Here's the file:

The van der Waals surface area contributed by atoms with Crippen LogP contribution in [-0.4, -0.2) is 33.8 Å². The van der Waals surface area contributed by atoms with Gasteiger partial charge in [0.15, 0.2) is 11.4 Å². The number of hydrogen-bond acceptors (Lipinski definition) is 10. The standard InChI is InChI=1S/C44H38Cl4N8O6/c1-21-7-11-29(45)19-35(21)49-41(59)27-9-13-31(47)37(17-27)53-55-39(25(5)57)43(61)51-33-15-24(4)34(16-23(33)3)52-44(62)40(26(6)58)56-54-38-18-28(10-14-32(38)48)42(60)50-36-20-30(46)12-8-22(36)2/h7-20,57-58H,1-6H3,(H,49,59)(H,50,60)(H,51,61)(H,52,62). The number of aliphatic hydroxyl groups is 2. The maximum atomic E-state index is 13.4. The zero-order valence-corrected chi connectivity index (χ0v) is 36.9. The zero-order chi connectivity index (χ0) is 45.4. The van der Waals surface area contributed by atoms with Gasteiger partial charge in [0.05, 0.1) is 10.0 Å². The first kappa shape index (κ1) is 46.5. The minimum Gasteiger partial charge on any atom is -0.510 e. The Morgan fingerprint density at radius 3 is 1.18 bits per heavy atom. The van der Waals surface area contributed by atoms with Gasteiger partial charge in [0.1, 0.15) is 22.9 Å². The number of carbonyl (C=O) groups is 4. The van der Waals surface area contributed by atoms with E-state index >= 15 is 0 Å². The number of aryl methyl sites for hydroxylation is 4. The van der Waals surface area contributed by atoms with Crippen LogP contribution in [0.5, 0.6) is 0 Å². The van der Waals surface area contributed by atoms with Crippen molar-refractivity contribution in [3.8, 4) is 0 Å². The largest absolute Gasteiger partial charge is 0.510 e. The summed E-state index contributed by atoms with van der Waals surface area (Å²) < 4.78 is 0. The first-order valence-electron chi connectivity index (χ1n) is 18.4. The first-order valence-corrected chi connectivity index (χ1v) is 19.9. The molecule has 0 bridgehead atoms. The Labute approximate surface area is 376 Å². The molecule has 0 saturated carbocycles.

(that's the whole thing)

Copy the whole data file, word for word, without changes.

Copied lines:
The van der Waals surface area contributed by atoms with Crippen LogP contribution in [-0.4, -0.2) is 33.8 Å². The van der Waals surface area contributed by atoms with Gasteiger partial charge in [0.15, 0.2) is 11.4 Å². The number of hydrogen-bond acceptors (Lipinski definition) is 10. The standard InChI is InChI=1S/C44H38Cl4N8O6/c1-21-7-11-29(45)19-35(21)49-41(59)27-9-13-31(47)37(17-27)53-55-39(25(5)57)43(61)51-33-15-24(4)34(16-23(33)3)52-44(62)40(26(6)58)56-54-38-18-28(10-14-32(38)48)42(60)50-36-20-30(46)12-8-22(36)2/h7-20,57-58H,1-6H3,(H,49,59)(H,50,60)(H,51,61)(H,52,62). The number of aliphatic hydroxyl groups is 2. The maximum atomic E-state index is 13.4. The zero-order valence-corrected chi connectivity index (χ0v) is 36.9. The zero-order chi connectivity index (χ0) is 45.4. The van der Waals surface area contributed by atoms with Gasteiger partial charge in [0.05, 0.1) is 10.0 Å². The first kappa shape index (κ1) is 46.5. The minimum Gasteiger partial charge on any atom is -0.510 e. The Morgan fingerprint density at radius 3 is 1.18 bits per heavy atom. The van der Waals surface area contributed by atoms with Gasteiger partial charge in [0.1, 0.15) is 22.9 Å². The number of carbonyl (C=O) groups is 4. The van der Waals surface area contributed by atoms with E-state index >= 15 is 0 Å². The number of aryl methyl sites for hydroxylation is 4. The van der Waals surface area contributed by atoms with Crippen LogP contribution in [0.5, 0.6) is 0 Å². The van der Waals surface area contributed by atoms with Crippen molar-refractivity contribution in [3.8, 4) is 0 Å². The largest absolute Gasteiger partial charge is 0.510 e. The summed E-state index contributed by atoms with van der Waals surface area (Å²) < 4.78 is 0. The first-order valence-electron chi connectivity index (χ1n) is 18.4. The first-order valence-corrected chi connectivity index (χ1v) is 19.9. The molecule has 0 bridgehead atoms. The Labute approximate surface area is 376 Å². The molecule has 0 saturated carbocycles.